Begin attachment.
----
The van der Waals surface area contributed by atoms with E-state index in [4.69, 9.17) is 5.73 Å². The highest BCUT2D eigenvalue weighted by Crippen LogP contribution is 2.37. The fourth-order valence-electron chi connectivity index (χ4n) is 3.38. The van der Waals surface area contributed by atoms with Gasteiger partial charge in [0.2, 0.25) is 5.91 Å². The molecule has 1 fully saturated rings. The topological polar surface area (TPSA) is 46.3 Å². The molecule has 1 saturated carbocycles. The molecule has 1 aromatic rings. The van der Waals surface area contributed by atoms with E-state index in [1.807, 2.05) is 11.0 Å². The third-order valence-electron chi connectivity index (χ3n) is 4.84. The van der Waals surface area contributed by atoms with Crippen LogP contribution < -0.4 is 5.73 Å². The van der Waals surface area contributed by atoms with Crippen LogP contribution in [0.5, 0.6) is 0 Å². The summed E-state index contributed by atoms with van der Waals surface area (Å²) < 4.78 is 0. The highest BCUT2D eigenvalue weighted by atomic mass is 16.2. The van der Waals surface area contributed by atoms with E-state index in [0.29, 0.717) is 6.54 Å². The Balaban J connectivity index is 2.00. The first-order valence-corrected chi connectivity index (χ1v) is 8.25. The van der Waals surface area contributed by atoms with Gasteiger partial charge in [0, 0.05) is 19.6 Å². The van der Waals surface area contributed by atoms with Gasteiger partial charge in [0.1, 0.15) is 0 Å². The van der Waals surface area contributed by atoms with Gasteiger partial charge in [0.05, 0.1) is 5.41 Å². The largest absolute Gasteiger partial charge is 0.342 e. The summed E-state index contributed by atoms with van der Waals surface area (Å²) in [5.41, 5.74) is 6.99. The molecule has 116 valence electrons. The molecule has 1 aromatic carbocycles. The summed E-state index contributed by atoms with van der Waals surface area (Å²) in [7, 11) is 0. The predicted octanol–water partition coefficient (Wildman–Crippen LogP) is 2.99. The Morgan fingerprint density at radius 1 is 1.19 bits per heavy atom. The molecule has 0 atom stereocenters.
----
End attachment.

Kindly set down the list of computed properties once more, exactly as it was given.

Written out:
The van der Waals surface area contributed by atoms with E-state index in [4.69, 9.17) is 5.73 Å². The highest BCUT2D eigenvalue weighted by Crippen LogP contribution is 2.37. The fourth-order valence-electron chi connectivity index (χ4n) is 3.38. The van der Waals surface area contributed by atoms with Gasteiger partial charge in [0.2, 0.25) is 5.91 Å². The molecule has 1 fully saturated rings. The topological polar surface area (TPSA) is 46.3 Å². The molecule has 1 saturated carbocycles. The molecule has 1 aromatic rings. The van der Waals surface area contributed by atoms with E-state index in [1.807, 2.05) is 11.0 Å². The third-order valence-electron chi connectivity index (χ3n) is 4.84. The van der Waals surface area contributed by atoms with Crippen LogP contribution < -0.4 is 5.73 Å². The van der Waals surface area contributed by atoms with Crippen LogP contribution in [0.5, 0.6) is 0 Å². The summed E-state index contributed by atoms with van der Waals surface area (Å²) < 4.78 is 0. The highest BCUT2D eigenvalue weighted by atomic mass is 16.2. The van der Waals surface area contributed by atoms with E-state index in [0.29, 0.717) is 6.54 Å². The Balaban J connectivity index is 2.00. The first-order valence-corrected chi connectivity index (χ1v) is 8.25. The van der Waals surface area contributed by atoms with Gasteiger partial charge in [0, 0.05) is 19.6 Å². The van der Waals surface area contributed by atoms with Gasteiger partial charge in [0.1, 0.15) is 0 Å². The van der Waals surface area contributed by atoms with Gasteiger partial charge in [0.05, 0.1) is 5.41 Å². The largest absolute Gasteiger partial charge is 0.342 e. The summed E-state index contributed by atoms with van der Waals surface area (Å²) in [5.41, 5.74) is 6.99. The molecule has 116 valence electrons. The molecule has 1 aromatic carbocycles. The summed E-state index contributed by atoms with van der Waals surface area (Å²) in [7, 11) is 0. The predicted octanol–water partition coefficient (Wildman–Crippen LogP) is 2.99. The Morgan fingerprint density at radius 1 is 1.19 bits per heavy atom. The molecule has 0 atom stereocenters.